Dynamic Skiing clinics return to Vail and Beaver Creek this winter
You’ve probably seen that skier from the chairlift — that speed demon who comes cruising down the moguls, skimming the tops of the bumps with a fluidity that looks effortless.
What you’re witnessing is a body awareness and a sense of balance that allows that skier to move the way they do, said ski instructor and Feldenkrais practitioner Margaret McIntyre. That sense is what she aims to teach all the participants in her instructional programs at Vail and Beaver Creek, called Dynamic Skiing.
The multi-day programs only come to the valley a couple times each year. This winter you’ll catch them at Vail based out of The Antlers from Dec. 14 to 18 and for women only at Beaver Creek based out of SaddleRidge from Jan. 12 to 15.
The programs include indoor and outdoor training sessions, with a two-student-to-one-instructor ratio, as well as sessions with a boot fitter and various experts. For example, you might hear from a psychologist about overcoming fear, or address your physical weak links with a physical therapist.
Of course, the program also includes all the off-slope activities that skiers love, including dinners at Beaver Creek and Vail’s fine dining establishments and apres around the villages. The price tag is upwards of $1,800, not including ski pass.
THE MIND-BODY METHOD
The four-day program differs from traditional skiing camps in that some of the most important work is done off the slopes. Feldenkrais is a mind-body method developed about 60 years ago, which practices body movements, rewiring the brain to be aware of how the body moves and break ingrained bad habits which can limit how we move. McIntyre calls it “neuromuscular education,” a process teaches people to find their balance and to move with more stability and fluidity. Think of how difficult skiing is for a beginner headed down a hill with tense muscles and in a power wedge, she says. It takes more effort, plus you have less control.
The idea is that by practicing correct movements and making sensory connection indoors, you can take those skills outdoors onto the slopes. There are students who swear by McIntyre’s program, including Susan Tordella, who entered the program with the goal of being able to ski with less effort and less fatigue.
“After many years of skiing, the older I got, the more tired I became by the end of a day of skiing,” she says. “Margaret’s program helped me become more aware of my body while skiing. By being more aware of how my spine and ribs move, and even my eye movement, I skied steeper terrain with less effort.”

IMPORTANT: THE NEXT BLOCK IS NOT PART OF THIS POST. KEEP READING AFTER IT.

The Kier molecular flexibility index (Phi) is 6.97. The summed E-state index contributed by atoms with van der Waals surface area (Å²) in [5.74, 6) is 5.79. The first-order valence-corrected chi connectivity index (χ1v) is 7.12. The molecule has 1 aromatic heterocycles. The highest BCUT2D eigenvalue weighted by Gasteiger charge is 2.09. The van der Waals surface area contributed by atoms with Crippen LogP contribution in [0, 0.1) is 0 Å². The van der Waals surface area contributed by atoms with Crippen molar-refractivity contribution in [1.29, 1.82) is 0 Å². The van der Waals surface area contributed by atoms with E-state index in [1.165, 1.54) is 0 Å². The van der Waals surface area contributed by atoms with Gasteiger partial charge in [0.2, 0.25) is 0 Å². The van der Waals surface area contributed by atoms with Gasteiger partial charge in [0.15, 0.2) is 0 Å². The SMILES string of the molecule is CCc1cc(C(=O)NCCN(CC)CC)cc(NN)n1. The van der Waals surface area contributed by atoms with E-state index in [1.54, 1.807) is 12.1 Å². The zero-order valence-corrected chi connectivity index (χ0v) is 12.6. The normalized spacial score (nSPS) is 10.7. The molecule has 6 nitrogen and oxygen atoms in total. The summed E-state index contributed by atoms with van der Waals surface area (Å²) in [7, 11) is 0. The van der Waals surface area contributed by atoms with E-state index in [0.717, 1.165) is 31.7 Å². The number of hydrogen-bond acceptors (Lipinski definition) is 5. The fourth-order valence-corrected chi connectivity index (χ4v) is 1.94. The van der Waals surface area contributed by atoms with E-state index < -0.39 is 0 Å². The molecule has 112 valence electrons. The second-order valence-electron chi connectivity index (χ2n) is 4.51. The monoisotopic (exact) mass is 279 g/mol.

ORIGINS OF FELDENKRAIS
There’s no age limit to McIntyre’s program, although participants must be intermediate or advanced skiers. The oldest participant was an 85-year-old woman who had trouble walking, getting up and sitting down. After taking the Dynamic Skiing program, she says she’s walking better, using her core to help her sit and stand and skiing better. McIntyre says it’s proof that you’re never too old to teach your body new things.
She can tell you that from experience.
“I wasn’t a natural athlete. I didn’t become a good skier until I was in my 30s, and it’s because of the Feldenkrais work,” she says.
The benefits of Feldenkrais go beyond skiing — she said it’s helped her pick up wind surfing and surfing in her 40s and 50s. Now in her 70s, she’s still going strong.
The method is the brainchild of Dr. Moshe Feldenkrais, who developed it after he suffered a series of sports-related knee injuries. Doctors gave him only a 50 percent chance of full recovery, and he faced the possibility of never being able to walk again.
In response, he applied his mind to study anatomy, physiology, neurology, biomechanics, cybernetics and human movement development to find out how he could create new neurological connections between his nervous system and his muscles. After two years of research and experimentation, Feldenkrais succeeded in completely restoring his ability to walk. He developed his experience into a formal training program and brought it to the United States in the ’70s.
McIntyre is one of the first to apply the principles to sports-specific training as opposed to rehabilitation or ailments. She recommends it to anyone looking to improve their athletics or looking to break through in their skiing abilities.
At the moment, she only offers skiing programs, but has entertained the thought of doing a snowboarding camp.
“It’s supportive, fun and intense learning,” she says. “And it’s not just skiing that improves, it’s your posture and people say they improve at other sports. The movements are all encompassing.”
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